Mansa Musa Facts
Other Name:- Musa I of Mali, Musa Keita I of Mali, Musa Keita I
Born On:- 1280-00-00
Died On:- 1337-00-00
His Age:- 57
Famous As:- Emperor
Place of Birth:- Mali
Wife/Husband/Ex:- Inari Kunate
Father:- Faga Laye
Children:- Maghan I
Since the dawn of time, money has always defined success and power. The depth of a person’s pocket decides the attitude people show towards him. The respect and admiration accorded to a person is in direct proportion to the size of his bank balance (nothing wrong with this of course). Someone once said, ‘Money is power and power is another word for success and victory.’
When asked to name the most successful people, it is usually the richest who are listed. Bill Gates, Warren Buffet, Carlos Slim are among the richest and also most successful ‘The World’s Billionaires’ list is published every year by the Forbes magazine. As per this publication, in the year 2015 there were unbelievably 1,826 Billionaires with their net worth collectively being $7.05 trillion. But who would be the richest of them all and what kind of a person would he be? Read on to know more about the most affluent man in the world—Mansa Musa.
Musa Keita I was the king of the Mali Empire, which was a part of the West Africa. This conqueror of 24 cities was addressed with many titles, the most popular ones being ‘Mansa Musa’, since Mansa means King of Kings or ‘Musa of Mali’. Musa was born with a silver spoon in his mouth—not only did he reach a position to rule an empire of 1,240,000 sq.km, he was also a ruler to a realm of large gold mines. Mansa Musa’s ascension to the throne of the Malian empire came about more as the result of a shared responsibility rather than natural inheritance. Abubakari II, who was the 9th Mansa of Mali, was an adventurist and always keen on discovering the unknown portions of the world. Hence he would go out on many expeditions; it was during these times when the king was not there that Musa was handed the onus of discharging his duties as the second in command. Abu Bakr, the grandfather of Mansa Musa and his father Faga Laye kept away from the throne, which made Musa Keita’s path to the throne absolutely clear.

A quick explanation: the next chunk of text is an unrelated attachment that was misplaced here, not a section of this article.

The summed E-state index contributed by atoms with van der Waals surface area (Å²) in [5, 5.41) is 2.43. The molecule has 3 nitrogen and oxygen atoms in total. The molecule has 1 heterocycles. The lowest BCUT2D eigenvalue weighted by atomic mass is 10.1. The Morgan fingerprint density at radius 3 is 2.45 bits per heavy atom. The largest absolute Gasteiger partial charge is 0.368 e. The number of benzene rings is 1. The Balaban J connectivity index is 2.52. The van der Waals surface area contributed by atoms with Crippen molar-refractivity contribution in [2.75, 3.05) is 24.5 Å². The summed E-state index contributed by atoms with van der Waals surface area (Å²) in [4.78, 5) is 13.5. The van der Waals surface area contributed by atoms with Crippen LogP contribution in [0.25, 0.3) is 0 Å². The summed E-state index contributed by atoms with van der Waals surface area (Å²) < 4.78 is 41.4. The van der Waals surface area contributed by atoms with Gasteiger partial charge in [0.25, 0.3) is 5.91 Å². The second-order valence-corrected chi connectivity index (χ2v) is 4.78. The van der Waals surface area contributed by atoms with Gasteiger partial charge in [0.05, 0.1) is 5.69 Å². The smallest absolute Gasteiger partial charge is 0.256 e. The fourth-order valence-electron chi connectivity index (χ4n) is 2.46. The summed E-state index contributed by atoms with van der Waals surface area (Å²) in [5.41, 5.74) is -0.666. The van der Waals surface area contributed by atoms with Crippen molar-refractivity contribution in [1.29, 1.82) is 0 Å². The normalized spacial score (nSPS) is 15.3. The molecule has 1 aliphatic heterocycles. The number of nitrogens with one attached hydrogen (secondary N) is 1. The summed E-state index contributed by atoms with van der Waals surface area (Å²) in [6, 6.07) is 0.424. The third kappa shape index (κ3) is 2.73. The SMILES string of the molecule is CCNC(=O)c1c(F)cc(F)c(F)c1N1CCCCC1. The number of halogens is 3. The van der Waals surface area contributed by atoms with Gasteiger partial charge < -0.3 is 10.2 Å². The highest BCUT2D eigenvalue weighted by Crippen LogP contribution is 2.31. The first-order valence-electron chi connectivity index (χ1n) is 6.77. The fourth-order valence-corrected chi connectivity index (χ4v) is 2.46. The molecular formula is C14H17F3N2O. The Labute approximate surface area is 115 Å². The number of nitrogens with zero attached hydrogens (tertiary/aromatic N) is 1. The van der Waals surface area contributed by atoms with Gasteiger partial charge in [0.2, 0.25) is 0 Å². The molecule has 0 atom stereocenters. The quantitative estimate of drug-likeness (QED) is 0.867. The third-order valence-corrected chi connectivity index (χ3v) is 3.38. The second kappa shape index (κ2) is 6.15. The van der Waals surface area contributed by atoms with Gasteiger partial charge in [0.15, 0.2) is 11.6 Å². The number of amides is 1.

Abubakari’s most famous voyage was the one where he wanted to explore the limits of the Atlantic Ocean. Soon his troops, with plenty of food, water and other necessities, all in 200 boats, set out on the Atlantic adhering to the undaunted king’s command. As per his wish, they were not to return to the kingdom until they reached the other end of the ocean or were out of food or water. After a considerable amount of time had gone by a boat returned, the captain of the vessel claimed that all the others encountered ill-fate and hence everyone drowned.
Abubakari II was in no mood of accepting defeat of his dream and hence decided to go out on the expedition again and this time he would captain the voyage. In his absence Musa held the reins of kingdom, until the rightful king came back. Thus Abubakari began a journey towards the completion of his fantasy which also happened to be the last time he stepped back on land. Since this adventure fanatic never returned, the deputy ruler Musa took charge of the throne and became the 10th Mansa of Mali in 1307.